It turns out a referendum on Scottish independence, however advisory, could undermine the Union, and I for one am shocked.
For Downing Street, this confirms in their eyes that it’s a matter for Westminster, and for Nicola Sturgeon’s party, it allows them to complain further over a Government Scotland did not vote for.
You see, and this is the side of indy you get fewer protests over, it’s less “referendum now”, and more “referendum at some point, if we can win”.
SNP MPs are sick of the UK Government, hungry for more powers and the opportunity to deliver the radical change they believe is denied to them.
There is unity among the SNP ranks in Westminster, despite recent rumblings of a leadership challenge, and securing independence is still at the heart of everything they do.
But doing that means winning any second vote on the Union, meaning many want to put it off until it’s an absolute sure thing.
More than one SNP MP has told me they don’t want a referendum until support for yes is at at least 60 per cent, however long that takes.
Asking them if they thought this vote would happen on the First Minister’s proposed date of October 19, 2023, would prompt a firm no, or more often, just laughter.
With that in mind, they saw the court case as a campaign tool, something they’d lose, but would show intent, biding them time ‘til they’re ready to win.
Losing once is a blow, losing twice is game over, and in the immortal words of Marla Daniels from The Wire, “you cannot lose if you do not play”.
Kicking the can down the road has been the tactic for some time now, trusting Tory infighting and economic mismanagement to drive support back up when the cost-of-living crisis really starts to hit families.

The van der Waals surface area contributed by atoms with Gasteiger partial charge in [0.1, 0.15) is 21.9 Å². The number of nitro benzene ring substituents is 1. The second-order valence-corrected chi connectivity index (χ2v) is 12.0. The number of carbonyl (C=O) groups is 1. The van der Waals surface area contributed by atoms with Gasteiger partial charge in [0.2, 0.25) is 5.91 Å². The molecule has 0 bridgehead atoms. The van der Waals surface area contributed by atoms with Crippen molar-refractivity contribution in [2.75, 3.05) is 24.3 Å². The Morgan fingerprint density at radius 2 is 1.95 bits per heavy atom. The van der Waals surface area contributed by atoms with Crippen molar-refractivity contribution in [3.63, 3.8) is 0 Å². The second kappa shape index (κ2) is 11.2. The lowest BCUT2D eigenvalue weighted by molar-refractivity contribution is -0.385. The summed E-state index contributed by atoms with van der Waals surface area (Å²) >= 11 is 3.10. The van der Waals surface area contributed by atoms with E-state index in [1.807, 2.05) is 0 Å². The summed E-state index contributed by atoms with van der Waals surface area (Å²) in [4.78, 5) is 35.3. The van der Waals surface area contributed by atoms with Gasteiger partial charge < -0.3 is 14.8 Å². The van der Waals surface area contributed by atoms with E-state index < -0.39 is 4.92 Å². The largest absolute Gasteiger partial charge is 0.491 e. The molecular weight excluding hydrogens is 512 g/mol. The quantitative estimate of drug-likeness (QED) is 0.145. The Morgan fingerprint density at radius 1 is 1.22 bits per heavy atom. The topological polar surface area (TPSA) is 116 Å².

And the truth is, the SNP are running out of options. Without UK Government approval, there remains no clear route to independence, no matter the clamour in Scotland.
A de-facto referendum through a general election is impractical, difficult to argue, and will only entrench support on the other side.
Beyond a surge of support so profound it becomes impossible to ignore, it is hard to see a scenario where Westminster grants a referendum.
Successive prime ministers have insisted they won’t approve a second vote, which while some may argue as undemocratic, as it stands, remains within the rules.
The UK Government is also in a bind over the issue, telling people everything is fine while the SNP continues to sweep the Holyrood elections.
Ministers cannot be content to see strong, but not quite strong enough support for independence. At some point they need to take a chunk out of that vote.
There is the view among some in Whitehall the tactic of delay is working, and Ms Sturgeon cannot go on forever.
As things stand nothing has changed, everyone still feels the same, and this question is never ever going away.